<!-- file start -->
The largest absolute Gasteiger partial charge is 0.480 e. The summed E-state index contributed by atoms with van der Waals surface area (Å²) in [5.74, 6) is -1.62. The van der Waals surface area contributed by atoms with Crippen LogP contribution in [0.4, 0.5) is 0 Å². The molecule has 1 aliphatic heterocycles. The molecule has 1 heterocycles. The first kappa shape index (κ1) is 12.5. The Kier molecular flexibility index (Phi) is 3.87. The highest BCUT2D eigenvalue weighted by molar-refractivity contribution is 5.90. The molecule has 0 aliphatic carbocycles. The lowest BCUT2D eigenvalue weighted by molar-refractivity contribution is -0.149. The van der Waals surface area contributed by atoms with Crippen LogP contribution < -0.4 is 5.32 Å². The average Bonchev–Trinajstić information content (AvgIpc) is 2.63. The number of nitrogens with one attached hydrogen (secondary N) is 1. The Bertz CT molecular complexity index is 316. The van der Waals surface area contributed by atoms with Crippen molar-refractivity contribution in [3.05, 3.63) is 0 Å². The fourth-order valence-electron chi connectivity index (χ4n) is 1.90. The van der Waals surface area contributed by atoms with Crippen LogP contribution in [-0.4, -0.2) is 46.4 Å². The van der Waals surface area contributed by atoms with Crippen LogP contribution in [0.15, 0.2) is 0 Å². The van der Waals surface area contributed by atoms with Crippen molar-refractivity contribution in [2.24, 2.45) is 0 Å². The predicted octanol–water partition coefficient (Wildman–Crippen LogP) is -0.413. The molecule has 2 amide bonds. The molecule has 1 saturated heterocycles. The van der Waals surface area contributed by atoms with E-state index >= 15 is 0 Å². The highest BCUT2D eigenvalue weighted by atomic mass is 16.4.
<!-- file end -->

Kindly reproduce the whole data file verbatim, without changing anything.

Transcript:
The largest absolute Gasteiger partial charge is 0.480 e. The summed E-state index contributed by atoms with van der Waals surface area (Å²) in [5.74, 6) is -1.62. The van der Waals surface area contributed by atoms with Crippen LogP contribution in [0.4, 0.5) is 0 Å². The molecule has 1 aliphatic heterocycles. The molecule has 1 heterocycles. The first kappa shape index (κ1) is 12.5. The Kier molecular flexibility index (Phi) is 3.87. The highest BCUT2D eigenvalue weighted by molar-refractivity contribution is 5.90. The molecule has 0 aliphatic carbocycles. The lowest BCUT2D eigenvalue weighted by molar-refractivity contribution is -0.149. The van der Waals surface area contributed by atoms with Crippen LogP contribution < -0.4 is 5.32 Å². The average Bonchev–Trinajstić information content (AvgIpc) is 2.63. The number of nitrogens with one attached hydrogen (secondary N) is 1. The Bertz CT molecular complexity index is 316. The van der Waals surface area contributed by atoms with Crippen molar-refractivity contribution in [3.05, 3.63) is 0 Å². The fourth-order valence-electron chi connectivity index (χ4n) is 1.90. The van der Waals surface area contributed by atoms with Crippen LogP contribution in [-0.4, -0.2) is 46.4 Å². The van der Waals surface area contributed by atoms with Crippen LogP contribution in [0.15, 0.2) is 0 Å². The van der Waals surface area contributed by atoms with Crippen molar-refractivity contribution in [2.24, 2.45) is 0 Å². The predicted octanol–water partition coefficient (Wildman–Crippen LogP) is -0.413. The molecule has 2 amide bonds. The molecule has 1 saturated heterocycles. The van der Waals surface area contributed by atoms with E-state index >= 15 is 0 Å². The highest BCUT2D eigenvalue weighted by atomic mass is 16.4.